Julia – dynamic programming language for technical computing

Julia is a high-level, high-performance, open source, flexible, dynamic programming language for technical computing. It is multi-paradigm, combining features of imperative, functional, and object-oriented programming. Julia’s hash syntax is familiar to users of other technical computing environments especially MATLAB.

Julia offers a sophisticated compiler, distributed parallel execution, numerical accuracy, and an extensive mathematical function library.

The library, largely written in Julia itself, also integrates mature, best-of-breed C and Fortran libraries for linear algebra, random number generation, signal processing, and string processing.

Additionally, the Julia developer community is contributing a number of external packages through Julia’s built-in package manager. Julia programs are organized around defining functions, and overloading them for different combinations of argument types (which can also be user-defined).

Features include:

  • Components:
    • Syntax layer.
    • Symbolic language and corresponding data structures for representing certain kinds of types.
    • Implementation of generic functions and dynamic multiple dispatch.
    • Compiler intrinsic functions for accessing the object model.
    • Compiler intrinsic functions for native arithmetic, bit string operations, and calling native (C or Fortran) functions.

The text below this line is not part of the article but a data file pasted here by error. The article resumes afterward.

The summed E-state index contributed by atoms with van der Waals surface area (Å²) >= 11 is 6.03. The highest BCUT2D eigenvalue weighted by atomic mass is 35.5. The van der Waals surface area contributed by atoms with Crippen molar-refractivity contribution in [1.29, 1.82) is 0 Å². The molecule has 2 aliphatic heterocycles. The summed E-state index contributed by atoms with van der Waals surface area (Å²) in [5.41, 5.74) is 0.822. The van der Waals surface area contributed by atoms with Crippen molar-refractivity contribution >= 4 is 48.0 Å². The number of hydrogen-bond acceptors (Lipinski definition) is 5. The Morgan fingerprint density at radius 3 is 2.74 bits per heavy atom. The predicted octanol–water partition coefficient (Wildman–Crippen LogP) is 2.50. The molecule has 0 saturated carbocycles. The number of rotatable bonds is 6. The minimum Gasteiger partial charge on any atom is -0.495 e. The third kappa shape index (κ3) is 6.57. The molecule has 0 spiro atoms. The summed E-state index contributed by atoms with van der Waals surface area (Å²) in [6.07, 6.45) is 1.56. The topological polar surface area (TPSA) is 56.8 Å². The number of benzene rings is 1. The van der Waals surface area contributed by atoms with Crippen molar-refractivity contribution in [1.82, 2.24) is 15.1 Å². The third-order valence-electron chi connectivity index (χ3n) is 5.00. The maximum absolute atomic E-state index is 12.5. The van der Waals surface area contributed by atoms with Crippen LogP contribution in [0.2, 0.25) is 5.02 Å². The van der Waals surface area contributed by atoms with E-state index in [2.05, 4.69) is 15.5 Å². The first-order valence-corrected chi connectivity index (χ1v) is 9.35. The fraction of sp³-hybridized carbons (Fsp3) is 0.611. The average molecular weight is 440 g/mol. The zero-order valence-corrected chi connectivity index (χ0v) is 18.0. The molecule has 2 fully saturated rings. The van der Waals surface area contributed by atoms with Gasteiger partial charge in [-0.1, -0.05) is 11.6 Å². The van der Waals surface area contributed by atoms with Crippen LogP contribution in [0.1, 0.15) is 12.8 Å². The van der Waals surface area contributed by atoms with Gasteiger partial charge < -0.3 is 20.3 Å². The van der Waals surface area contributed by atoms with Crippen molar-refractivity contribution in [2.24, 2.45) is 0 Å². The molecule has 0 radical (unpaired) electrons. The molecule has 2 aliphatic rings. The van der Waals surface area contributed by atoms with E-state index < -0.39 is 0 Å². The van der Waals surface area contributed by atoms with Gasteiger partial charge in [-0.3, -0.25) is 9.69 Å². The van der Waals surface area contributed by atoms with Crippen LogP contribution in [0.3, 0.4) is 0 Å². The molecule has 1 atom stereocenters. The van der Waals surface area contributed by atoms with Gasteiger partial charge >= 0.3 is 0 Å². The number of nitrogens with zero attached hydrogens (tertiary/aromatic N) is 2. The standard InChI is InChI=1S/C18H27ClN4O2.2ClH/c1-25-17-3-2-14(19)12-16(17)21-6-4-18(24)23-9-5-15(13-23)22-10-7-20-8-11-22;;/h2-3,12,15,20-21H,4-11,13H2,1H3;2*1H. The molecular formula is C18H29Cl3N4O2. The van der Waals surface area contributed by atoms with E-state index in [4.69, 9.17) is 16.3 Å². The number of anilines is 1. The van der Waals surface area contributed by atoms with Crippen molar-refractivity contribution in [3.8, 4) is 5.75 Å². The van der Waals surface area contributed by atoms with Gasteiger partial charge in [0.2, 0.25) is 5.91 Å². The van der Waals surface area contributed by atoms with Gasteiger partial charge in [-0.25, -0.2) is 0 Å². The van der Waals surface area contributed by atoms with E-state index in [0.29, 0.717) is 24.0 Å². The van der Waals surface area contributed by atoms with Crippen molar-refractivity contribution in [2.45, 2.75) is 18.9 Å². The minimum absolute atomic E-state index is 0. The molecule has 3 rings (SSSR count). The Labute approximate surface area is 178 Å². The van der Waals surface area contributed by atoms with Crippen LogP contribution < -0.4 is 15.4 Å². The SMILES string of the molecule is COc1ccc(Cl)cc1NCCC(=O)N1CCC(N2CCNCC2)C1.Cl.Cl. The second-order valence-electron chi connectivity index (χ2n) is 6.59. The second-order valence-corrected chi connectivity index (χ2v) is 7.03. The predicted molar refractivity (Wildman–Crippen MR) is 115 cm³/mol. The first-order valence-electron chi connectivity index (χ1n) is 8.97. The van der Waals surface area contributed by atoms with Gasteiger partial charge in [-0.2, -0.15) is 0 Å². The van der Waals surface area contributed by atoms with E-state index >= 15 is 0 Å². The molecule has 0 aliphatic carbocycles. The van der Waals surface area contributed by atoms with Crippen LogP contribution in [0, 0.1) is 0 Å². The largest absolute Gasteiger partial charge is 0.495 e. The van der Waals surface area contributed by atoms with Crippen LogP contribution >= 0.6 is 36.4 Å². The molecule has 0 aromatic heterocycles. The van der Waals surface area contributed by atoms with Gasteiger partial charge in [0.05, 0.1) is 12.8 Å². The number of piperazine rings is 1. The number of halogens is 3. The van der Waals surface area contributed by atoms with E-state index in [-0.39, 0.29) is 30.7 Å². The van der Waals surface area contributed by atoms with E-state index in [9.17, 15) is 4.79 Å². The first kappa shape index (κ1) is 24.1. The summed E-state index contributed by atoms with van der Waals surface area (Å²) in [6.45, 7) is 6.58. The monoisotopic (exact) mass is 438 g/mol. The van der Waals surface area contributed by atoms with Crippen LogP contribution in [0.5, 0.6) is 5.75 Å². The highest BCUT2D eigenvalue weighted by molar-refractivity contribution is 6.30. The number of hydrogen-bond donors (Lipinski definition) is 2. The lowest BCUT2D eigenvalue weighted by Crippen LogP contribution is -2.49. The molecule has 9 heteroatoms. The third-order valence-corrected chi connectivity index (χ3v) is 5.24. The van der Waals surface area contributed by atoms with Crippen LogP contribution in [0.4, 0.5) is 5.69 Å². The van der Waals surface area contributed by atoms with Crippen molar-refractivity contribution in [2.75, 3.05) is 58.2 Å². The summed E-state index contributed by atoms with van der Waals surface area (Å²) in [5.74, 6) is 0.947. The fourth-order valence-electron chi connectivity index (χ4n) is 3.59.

• mechanism for binding top-level names.
  • High-level, Python-like syntax.
  • Dynamic types (with type hinting).
  • Expressive – a rich language of types for constructing and describing objects.
  • Fast – approaches the speed of statically-compiled languages like C.
  • Optional typing.
  • User-defined types are as fast and compact as built-ins.
  • Define function behavior across many combinations of argument types via multiple dispatch.
  • Lightweight “green” threading (coroutines).
  • Efficient support for Unicode, including but not limited to UTF-8.
  • Call C functions directly (no wrappers or special APIs needed).
  • Powerful shell-like capabilities for managing other processes.
  • Lisp-like macros and other metaprogramming facilities.
  • Good range of libraries for common scientific and engineering computing tasks.

Support: Documentation
Developer: Jeff Bezanson, Stefan Karpinski, Viral B. Shah, and other contributors
License: MIT License

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